It is absolutely clear that truancy and poor behaviour by a tiny minority of individuals—and, in some cases, their parents—can totally destroy learning for all other classroom learners. Consistent lateness, poor attendance and poor behaviour can destroy the fabric of a school. I am concerned about the amendments, as I think that they would give certain schools the chance to decide that they are a bit too grand, too special, too clever or too good to partner other schools. That is a concern, because I do not want to end up with a self-selecting market for school behaviour partnerships.
Wakefield City high school, a high-performing state secondary school in my constituency—it is not an academy or anything like that, just an ordinary comprehensive school—is one of the top five highest value-added schools in the country, and it is a specialist school for maths. The head, Mr. Alan Yellup, provides fantastic leadership. I had a letter from him about two weeks ago that discussed the hundreds of schools that he has worked with. As the head of a leading school, he is happy to share his expertise across the sector, the county and the country. It is important that good practice in beacon schools such as that, whether they have a subject or a behavioural specialism, is rolled out across the sector, and I am against any amendment that would weaken that.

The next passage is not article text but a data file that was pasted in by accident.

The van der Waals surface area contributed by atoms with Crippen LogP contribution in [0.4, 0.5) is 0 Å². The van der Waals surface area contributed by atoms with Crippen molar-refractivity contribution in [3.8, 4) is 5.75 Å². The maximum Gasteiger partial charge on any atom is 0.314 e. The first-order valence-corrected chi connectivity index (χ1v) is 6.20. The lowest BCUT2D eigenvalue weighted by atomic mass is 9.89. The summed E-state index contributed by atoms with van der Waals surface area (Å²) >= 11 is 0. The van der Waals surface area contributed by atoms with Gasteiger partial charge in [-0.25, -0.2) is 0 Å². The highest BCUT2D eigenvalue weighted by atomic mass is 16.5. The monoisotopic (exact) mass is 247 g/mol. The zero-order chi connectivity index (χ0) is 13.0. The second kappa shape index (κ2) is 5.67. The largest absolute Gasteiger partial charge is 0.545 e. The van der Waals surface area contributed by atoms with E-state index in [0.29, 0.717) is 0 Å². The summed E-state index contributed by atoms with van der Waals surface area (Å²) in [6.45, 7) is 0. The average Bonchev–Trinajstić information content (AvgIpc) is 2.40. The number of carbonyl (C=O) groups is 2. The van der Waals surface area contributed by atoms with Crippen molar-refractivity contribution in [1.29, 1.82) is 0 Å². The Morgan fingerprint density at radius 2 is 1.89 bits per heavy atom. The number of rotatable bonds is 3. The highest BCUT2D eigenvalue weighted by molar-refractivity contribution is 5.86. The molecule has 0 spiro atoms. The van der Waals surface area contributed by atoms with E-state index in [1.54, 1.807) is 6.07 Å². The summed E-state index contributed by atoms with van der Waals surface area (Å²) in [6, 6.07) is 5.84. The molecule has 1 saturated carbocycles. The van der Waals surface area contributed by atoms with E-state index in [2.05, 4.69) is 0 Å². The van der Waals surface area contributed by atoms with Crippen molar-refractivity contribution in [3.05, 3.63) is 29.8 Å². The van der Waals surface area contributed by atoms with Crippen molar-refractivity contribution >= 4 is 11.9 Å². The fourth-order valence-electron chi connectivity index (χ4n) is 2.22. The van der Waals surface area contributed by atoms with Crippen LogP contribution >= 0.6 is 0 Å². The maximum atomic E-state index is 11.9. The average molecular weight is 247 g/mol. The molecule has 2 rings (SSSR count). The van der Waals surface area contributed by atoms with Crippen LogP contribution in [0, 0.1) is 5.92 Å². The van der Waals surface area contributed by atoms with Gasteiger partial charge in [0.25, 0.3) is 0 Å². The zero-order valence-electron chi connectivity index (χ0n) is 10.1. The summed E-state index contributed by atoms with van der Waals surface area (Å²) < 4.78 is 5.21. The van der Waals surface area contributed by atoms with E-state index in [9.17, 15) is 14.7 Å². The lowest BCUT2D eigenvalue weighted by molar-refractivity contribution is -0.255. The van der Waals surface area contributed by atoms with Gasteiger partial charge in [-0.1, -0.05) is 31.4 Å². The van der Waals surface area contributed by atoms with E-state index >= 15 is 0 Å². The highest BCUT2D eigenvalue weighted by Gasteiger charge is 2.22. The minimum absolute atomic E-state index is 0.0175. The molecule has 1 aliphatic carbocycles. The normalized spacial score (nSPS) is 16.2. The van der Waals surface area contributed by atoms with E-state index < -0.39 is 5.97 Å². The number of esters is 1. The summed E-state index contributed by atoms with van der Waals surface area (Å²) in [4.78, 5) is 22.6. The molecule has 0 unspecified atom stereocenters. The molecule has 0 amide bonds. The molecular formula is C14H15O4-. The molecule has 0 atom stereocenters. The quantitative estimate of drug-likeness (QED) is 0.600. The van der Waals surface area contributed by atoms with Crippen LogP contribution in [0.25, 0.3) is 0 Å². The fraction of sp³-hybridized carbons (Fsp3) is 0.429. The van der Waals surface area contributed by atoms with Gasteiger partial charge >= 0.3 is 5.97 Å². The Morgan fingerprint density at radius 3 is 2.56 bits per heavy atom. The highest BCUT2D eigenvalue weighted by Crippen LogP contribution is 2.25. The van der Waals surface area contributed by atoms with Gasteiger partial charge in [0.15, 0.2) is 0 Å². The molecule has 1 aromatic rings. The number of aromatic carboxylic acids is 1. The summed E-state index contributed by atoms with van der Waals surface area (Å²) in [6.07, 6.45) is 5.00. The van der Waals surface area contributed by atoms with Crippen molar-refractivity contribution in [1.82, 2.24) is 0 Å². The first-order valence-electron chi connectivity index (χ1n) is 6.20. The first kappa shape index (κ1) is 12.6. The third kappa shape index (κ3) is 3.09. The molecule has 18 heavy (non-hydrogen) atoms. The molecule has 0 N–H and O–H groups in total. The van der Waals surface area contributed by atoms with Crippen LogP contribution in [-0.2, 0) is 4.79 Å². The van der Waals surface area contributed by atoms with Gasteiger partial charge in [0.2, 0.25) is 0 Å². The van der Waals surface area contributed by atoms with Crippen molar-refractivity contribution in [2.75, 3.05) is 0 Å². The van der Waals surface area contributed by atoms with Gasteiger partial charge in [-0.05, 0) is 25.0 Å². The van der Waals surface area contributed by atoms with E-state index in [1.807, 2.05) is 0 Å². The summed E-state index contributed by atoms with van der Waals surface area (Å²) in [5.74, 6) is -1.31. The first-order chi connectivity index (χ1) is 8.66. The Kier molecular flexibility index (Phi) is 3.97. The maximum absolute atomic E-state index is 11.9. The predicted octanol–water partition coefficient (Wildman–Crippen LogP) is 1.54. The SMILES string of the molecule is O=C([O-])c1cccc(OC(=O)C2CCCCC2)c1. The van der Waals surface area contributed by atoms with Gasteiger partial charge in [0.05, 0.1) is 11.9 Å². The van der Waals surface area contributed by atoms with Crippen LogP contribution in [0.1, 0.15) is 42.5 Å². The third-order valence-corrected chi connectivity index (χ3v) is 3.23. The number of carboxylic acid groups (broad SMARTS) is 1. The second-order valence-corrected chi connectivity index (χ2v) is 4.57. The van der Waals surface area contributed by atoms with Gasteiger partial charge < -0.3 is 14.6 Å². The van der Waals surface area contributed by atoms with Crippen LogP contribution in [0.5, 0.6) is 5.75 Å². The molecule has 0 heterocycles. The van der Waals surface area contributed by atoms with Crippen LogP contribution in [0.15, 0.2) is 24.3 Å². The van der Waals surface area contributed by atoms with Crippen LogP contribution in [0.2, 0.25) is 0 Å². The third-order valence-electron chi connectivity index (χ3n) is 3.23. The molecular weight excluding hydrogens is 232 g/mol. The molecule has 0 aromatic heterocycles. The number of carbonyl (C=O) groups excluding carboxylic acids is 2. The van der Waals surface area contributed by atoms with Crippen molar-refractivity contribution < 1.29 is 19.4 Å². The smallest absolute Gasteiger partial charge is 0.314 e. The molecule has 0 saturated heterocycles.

How does the Minister think we can take across some of the interesting innovations that have arisen from such partnerships? How can we model the outstanding, so that it becomes standard practice across the sector? How can we roll out strong schools supporting weaker schools to attain zero tolerance of poor behaviour and truancy?
I was pleased to see the amendment tabled by the hon. Member for Yeovil on pupil referral units, which have a specialist role to play in partnerships. They often have an important role to play in the continuity of education, if a child is going back and forth—hopefully not more than once or twice—between their main school and the pupil referral unit, or whatever the new name is for them.